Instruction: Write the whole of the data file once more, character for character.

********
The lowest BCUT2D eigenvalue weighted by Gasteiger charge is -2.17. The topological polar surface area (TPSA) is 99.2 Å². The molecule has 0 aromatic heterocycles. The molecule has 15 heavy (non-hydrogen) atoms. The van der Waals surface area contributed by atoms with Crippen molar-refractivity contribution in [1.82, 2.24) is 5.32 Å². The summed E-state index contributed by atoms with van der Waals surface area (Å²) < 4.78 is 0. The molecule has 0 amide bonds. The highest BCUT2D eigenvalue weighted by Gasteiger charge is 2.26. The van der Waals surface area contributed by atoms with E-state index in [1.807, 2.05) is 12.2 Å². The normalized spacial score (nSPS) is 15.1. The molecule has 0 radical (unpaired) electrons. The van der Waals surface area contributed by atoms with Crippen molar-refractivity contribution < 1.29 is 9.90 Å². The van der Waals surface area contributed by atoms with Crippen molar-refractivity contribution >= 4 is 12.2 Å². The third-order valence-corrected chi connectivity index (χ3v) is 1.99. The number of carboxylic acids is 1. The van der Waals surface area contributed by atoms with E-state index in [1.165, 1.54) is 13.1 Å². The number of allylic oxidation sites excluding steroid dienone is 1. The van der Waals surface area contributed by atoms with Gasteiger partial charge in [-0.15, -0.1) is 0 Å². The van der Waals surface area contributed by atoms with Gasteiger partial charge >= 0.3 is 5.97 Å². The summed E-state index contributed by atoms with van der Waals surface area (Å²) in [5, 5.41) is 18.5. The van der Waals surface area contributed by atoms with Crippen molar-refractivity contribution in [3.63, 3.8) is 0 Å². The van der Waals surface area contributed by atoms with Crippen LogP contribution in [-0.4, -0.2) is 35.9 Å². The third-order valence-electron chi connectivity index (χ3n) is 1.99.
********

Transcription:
The lowest BCUT2D eigenvalue weighted by Gasteiger charge is -2.17. The topological polar surface area (TPSA) is 99.2 Å². The molecule has 0 aromatic heterocycles. The molecule has 15 heavy (non-hydrogen) atoms. The van der Waals surface area contributed by atoms with Crippen molar-refractivity contribution in [1.82, 2.24) is 5.32 Å². The summed E-state index contributed by atoms with van der Waals surface area (Å²) < 4.78 is 0. The molecule has 0 amide bonds. The highest BCUT2D eigenvalue weighted by Gasteiger charge is 2.26. The van der Waals surface area contributed by atoms with E-state index in [1.807, 2.05) is 12.2 Å². The normalized spacial score (nSPS) is 15.1. The molecule has 0 radical (unpaired) electrons. The van der Waals surface area contributed by atoms with Crippen molar-refractivity contribution < 1.29 is 9.90 Å². The van der Waals surface area contributed by atoms with Crippen molar-refractivity contribution >= 4 is 12.2 Å². The third-order valence-corrected chi connectivity index (χ3v) is 1.99. The number of carboxylic acids is 1. The van der Waals surface area contributed by atoms with E-state index in [1.165, 1.54) is 13.1 Å². The number of allylic oxidation sites excluding steroid dienone is 1. The van der Waals surface area contributed by atoms with Gasteiger partial charge in [-0.15, -0.1) is 0 Å². The van der Waals surface area contributed by atoms with Gasteiger partial charge >= 0.3 is 5.97 Å². The summed E-state index contributed by atoms with van der Waals surface area (Å²) in [5, 5.41) is 18.5. The van der Waals surface area contributed by atoms with Crippen molar-refractivity contribution in [3.63, 3.8) is 0 Å². The van der Waals surface area contributed by atoms with Crippen LogP contribution in [-0.4, -0.2) is 35.9 Å². The third-order valence-electron chi connectivity index (χ3n) is 1.99.